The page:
Walmart on Track to Become Regenerative Company
Walmart is reaffirming its commitment to battle climate change with a goal to achieve zero emissions across the company’s worldwide operations by 2040, without the use of carbon offsets. The retailer and the Walmart Foundation are also pledging to help protect, manage or restore a minimum of 50 million acres of land and 1 million square miles of ocean by 2030 to conserve nature under threat.
“We want to play an important role in transforming the world’s supply chains to be regenerative,” explained Doug McMillon, president and CEO at Bentonville, Arkansas-based Walmart Inc. “We face a growing crisis of climate change and nature loss, and we all need to take action with urgency. For 15 years, we have been partnering to do the work and continually raising our sustainability ambitions across climate action, nature, waste and people. The commitments we’re making today not only aim to decarbonize Walmart’s global operations, they also put us on the path to becoming a regenerative company – one that works to restore, renew and replenish in addition to preserving our planet, and encourages others to do the same.”
Walmart intends to achieve these goals by:
- Harvesting sufficient wind, solar and other renewable energy sources to run its facilities with 100% renewable energy by 2035.
- Electrifying and zeroing out emissions from all of its vehicles, among them long-haul trucks, by 2040.
- Switching to low-impact refrigerants for cooling and electrified equipment for heating in its stores, clubs, and data and distribution centers by 2040.
Additionally, a regenerative approach to nature can not only help reverse such negative impacts as the degradation and loss of critical landscapes and the eradication of many species of plants and animals, and sustain key resources for the future, but it can also provide about a third of the solution to climate change.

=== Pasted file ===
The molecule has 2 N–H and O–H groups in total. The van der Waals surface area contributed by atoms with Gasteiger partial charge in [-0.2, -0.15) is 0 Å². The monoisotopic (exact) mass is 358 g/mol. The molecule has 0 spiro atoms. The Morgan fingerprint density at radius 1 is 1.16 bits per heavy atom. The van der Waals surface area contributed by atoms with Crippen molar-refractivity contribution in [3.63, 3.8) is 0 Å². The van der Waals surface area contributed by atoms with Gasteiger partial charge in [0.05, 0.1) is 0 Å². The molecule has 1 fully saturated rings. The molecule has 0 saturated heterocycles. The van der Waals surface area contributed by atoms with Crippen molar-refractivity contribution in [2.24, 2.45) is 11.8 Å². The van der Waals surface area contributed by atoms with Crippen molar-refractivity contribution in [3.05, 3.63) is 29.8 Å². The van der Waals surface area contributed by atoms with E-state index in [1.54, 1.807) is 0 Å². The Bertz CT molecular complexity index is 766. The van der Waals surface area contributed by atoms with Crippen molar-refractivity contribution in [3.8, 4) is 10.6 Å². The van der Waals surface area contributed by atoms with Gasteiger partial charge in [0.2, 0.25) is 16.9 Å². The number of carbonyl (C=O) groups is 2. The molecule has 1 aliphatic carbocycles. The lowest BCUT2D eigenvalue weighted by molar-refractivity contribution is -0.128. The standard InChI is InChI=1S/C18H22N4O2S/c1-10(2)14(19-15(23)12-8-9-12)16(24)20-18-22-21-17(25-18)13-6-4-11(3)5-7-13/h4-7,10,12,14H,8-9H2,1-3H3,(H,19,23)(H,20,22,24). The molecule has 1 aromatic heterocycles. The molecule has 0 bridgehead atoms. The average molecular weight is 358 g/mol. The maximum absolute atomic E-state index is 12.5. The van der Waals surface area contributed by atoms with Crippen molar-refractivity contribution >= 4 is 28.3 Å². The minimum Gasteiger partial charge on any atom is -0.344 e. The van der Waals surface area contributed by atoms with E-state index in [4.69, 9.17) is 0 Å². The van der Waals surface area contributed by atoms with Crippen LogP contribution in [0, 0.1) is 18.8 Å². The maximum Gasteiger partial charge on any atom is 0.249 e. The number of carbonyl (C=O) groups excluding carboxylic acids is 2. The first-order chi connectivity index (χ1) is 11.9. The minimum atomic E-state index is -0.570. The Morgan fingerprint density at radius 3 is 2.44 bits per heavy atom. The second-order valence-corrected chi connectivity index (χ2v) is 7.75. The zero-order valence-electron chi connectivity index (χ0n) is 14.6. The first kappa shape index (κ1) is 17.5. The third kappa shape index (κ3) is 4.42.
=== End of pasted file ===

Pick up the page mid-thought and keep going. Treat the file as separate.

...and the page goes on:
“We must all take urgent, sustained action to reverse nature loss and emissions before we reach a tipping point from which we will not recover,” urged Kathleen McLaughlin, Walmart’s EVP and chief sustainability officer, and president of the Walmart Foundation. “People have pushed past the earth’s natural limits. Healthy societies, resilient economies and thriving businesses rely on nature. Our vision at Walmart is to help transform food and product supply chains to be regenerative, working in harmony with nature – to protect, restore and sustainably use our natural resources.”
The company plans to do this by:
- Continuing its support of efforts to preserve at least 1 acre of natural habitat for every acre of land developed by the company in the United States.
- Encouraging the adoption of regenerative agriculture practices, sustainable fisheries management, and forest protection and restoration, including an expansion of its forests policy.
- Investing in and working with suppliers to source from placed-based efforts that help preserve natural ecosystems and improve livelihoods.
McMillon will discuss these initiatives at the opening ceremony of Climate Week NYC, which kicks off Sept. 21. This comes a day before the retailer’s annual Sustainability Milestone Summit, to take place during Climate Week’s Hub Live, where the company will gather associates, suppliers, NGOs and other stakeholders to discuss sustainability in the retail and consumer goods sector.
To date, Walmart powers about 29% of its operations with renewable energy and diverts around 80% of its waste from landfills and incineration worldwide. Since most of its environmental impact comes from its supply chain, the company is also collaborating with suppliers through its Project Gigaton initiative to avoid a gigaton of greenhouse gas emissions by 2030. More than 2,300 suppliers have agreed to participate, and since the effort began in 2017, suppliers have reported a collective 230 million metric tons of avoided emissions.